- Scramble for hospital beds as patients flood into hospitals
- Ambulances queue outside hospital in western Ahmedabad
- Deliveries of Russia's Sputnik V shot expected before end of April
- Weekend curfew among new curbs ordered in New Delhi
NEW DELHI, April 15 (Reuters) - Many Indian hospitals were scrambling for beds and oxygen as COVID-19 infections surged to a new daily record on Thursday, with a second wave of infections centred on the rich western state of Maharashtra.
India's tally of total infections is second only to the United States, with experts blaming everything from official complacency to aggressive variants. The government has blamed failure to practise physical distancing.
The country has been producing oxygen at full capacity for each of the last two days but will have to turn to imports, with the health ministry saying it was planning to import 50,000 metric tons.
"The situation is horrible," said Avinash Gawande, an official at a government hospital in the industrial city of Nagpur that was battling a flood of patients, as were hospitals in neighbouring Gujarat state and New Delhi in the north.
"We are a 900-bed hospital, but there are about 60 patients waiting and we don't have space for them."
Maharashtra, home to the financial capital of Mumbai, began a lockdown at midnight on Wednesday, a move that spurred a rush to stockpile essential items in advance. The state, the country's most industrial, has been the worst affected by the pandemic.
At Lok Nayak Jai Prakash Narayan (LNJP) Hospital in New Delhi, the country's largest facility treating COVID-19 patients, two or three patients were seen sharing single beds in some wards, a Reuters witness said. read more
COVID-positive patients - from a one-and-a-half-year-old toddler to many elderly - and their relatives kept streaming in to the emergency ward at LNJP, arriving by ambulance, car or auto-rickshaw throughout the day.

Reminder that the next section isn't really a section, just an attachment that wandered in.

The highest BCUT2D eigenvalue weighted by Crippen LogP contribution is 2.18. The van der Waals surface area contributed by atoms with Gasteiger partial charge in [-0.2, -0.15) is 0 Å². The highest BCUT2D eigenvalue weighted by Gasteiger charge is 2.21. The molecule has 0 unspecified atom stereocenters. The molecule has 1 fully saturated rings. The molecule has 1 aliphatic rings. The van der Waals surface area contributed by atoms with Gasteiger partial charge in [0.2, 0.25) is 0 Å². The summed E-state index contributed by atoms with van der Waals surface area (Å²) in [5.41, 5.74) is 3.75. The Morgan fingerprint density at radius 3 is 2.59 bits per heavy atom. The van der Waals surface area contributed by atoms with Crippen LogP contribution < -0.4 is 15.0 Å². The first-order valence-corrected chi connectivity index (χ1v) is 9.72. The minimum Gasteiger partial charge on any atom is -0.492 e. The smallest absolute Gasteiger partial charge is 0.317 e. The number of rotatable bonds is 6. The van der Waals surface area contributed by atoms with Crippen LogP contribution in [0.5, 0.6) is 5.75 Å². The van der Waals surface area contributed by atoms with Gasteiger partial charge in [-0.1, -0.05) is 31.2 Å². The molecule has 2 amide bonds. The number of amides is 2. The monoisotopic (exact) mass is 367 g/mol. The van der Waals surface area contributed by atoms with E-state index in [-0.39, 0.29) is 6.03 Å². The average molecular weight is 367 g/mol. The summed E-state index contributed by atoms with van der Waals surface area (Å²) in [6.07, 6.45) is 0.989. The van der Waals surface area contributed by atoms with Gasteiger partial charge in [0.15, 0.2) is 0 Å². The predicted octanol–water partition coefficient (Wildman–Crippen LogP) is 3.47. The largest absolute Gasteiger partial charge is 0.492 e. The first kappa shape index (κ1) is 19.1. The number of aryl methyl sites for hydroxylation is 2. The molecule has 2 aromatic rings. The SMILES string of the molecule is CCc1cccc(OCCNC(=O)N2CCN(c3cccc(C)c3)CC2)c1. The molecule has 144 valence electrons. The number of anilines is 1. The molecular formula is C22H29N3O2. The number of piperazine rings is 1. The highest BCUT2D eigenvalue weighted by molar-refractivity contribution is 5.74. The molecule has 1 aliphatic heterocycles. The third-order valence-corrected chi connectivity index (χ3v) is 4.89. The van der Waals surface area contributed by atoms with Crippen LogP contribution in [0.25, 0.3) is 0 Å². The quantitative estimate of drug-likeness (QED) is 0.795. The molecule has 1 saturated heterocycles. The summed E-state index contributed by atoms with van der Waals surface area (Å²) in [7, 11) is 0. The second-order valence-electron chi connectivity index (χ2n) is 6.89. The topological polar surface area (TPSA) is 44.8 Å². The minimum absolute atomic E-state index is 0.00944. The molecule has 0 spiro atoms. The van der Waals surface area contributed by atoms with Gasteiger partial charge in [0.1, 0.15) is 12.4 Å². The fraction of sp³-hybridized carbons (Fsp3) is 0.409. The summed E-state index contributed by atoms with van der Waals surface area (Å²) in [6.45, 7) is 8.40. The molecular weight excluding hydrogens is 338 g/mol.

"Last year also we have not seen such a bad situation. This time the number is very high and increasing very rapidly, going (at a) very fast speed, so the situation is really alarming," said LNJP Medical Director Suresh Kumar.
"We are definitely overburdened... Today we have 158 admissions in Lok Nayak alone. All sick patients, all severe patients," Kumar added.
India has added 200,739 infections over the last 24 hours, health ministry data showed, for a seventh daily record surge in the last eight days, while 1,038 deaths took its toll to 173,123.
Despite injecting the third highest number of vaccines doses worldwide, India has covered only a small part of its 1.4 billion people.
India said on Thursday regulators would decide on emergency-use applications for foreign COVID-19 vaccines within three working days. India's ambassador to Moscow said deliveries of Russia's Sputnik V coronavirus vaccine to India were expected to begin before the end of April, the TASS news agency reported.
Track the pandemic in India: https://tmsnrt.rs/3tks6Zt
CURBS ORDERED IN NEW DELHI
In New Delhi, authorities ordered a weekend curfew, placing curbs on shopping malls, gyms, restaurants and some weekly markets. read more
Outside a major city mortuary, weeping relatives gathered in the hot sun, waiting for the bodies of loved ones to be released.
Forty-year-old Prashant Mehra said he had to pay a broker for preferential treatment before he could get his 90-year-old grandfather admitted to an overstretched government hospital.
"He died after six or seven hours," he said.
Supplies of oxygen ran short in places such as Gujarat, the home state of Prime Minister Narendra Modi.
"If such conditions persist, the death toll will rise," the head of a medical body in the industrial city of Ahmedabad told its chief minister in a letter.
Billionaire Mukesh Ambani's Reliance Industries (RELI.NS) will supply 100 metric tonnes of additional oxygen to Maharashtra, a state minister said.
In the northern city of Haridwar, hundreds of thousands of pilgrims thronged to a Hindu religious festival on the banks of the river Ganges on Wednesday, stoking fears of a new surge. read more
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